The town was the location of the first recorded Christian church in Scotland, Candida Casa the 'White [or 'Shining'] House', built by Saint Ninian (original form Nynia) about 397. A monastery and diocese of the Anglo-Saxon kingdom of Northumbria was founded on the site in the 8th century. It was the centre of the revived See of Galloway (or Candida Casa) under the patronage of Fergus, Lord of Galloway and Bishop Gille Aldan from the 12th century. The late medieval cathedral priory is ruinous, much of it having disappeared completely apart from the much-altered aisleless nave and vaults at the former eastern end which once held the shrine of St. Ninian, one of medieval Scotland's major pilgrimage destinations. A museum in the town contains finds from the site, which has been extensively excavated in recent years. A late medieval gateway with the arms of the King of Scots leads into the site of the priory, which contains the 19th century parish church and a museum of carved stones (Historic Scotland). The collection of early medieval stones is one of the largest in Scotland, and includes the country's earliest surviving Christian memorial, the 5th century inscribed 'Latinus Stone'. The museum layout and display was revised and greatly improved in 2005.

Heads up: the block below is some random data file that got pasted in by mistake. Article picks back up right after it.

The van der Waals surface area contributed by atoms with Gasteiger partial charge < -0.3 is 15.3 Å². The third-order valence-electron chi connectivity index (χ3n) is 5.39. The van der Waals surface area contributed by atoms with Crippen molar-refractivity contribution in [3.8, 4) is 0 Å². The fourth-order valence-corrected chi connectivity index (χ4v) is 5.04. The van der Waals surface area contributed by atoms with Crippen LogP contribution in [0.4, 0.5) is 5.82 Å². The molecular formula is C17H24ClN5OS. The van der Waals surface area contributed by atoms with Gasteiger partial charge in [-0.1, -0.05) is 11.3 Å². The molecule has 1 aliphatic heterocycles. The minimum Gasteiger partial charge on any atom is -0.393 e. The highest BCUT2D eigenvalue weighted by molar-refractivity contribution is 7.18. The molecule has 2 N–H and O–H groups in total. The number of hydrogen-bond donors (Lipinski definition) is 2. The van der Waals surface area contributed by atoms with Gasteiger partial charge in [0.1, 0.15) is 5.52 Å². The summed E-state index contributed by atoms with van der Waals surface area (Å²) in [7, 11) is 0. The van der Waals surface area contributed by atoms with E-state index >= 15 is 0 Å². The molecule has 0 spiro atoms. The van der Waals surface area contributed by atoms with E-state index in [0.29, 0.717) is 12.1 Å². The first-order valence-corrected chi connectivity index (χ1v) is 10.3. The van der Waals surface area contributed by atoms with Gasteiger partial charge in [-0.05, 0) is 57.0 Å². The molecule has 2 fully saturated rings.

Whithorn was first known (in Latin) as Candida Casa. 'Whithorn' is a modern form of the Anglo-Saxon version (actually a literal translation) of this name, Hwit Ærne, 'white house'. In Gallovidian Gaelic, it was called Rosnat, or Futarna, the latter a version of the Anglo-Saxon name (Gaelic has no sound corresponding to English 'wh').
Whithorn's link to the sea was the port known as the Isle of Whithorn (a separate community from Whithorn itself and actually a peninsula). Much used in the Middle Ages by pilgrims arriving by boat. The thirteenth century St Ninian's Chapel marked the point where pilgrims came ashore (the roofless remains are looked after by Historic Scotland).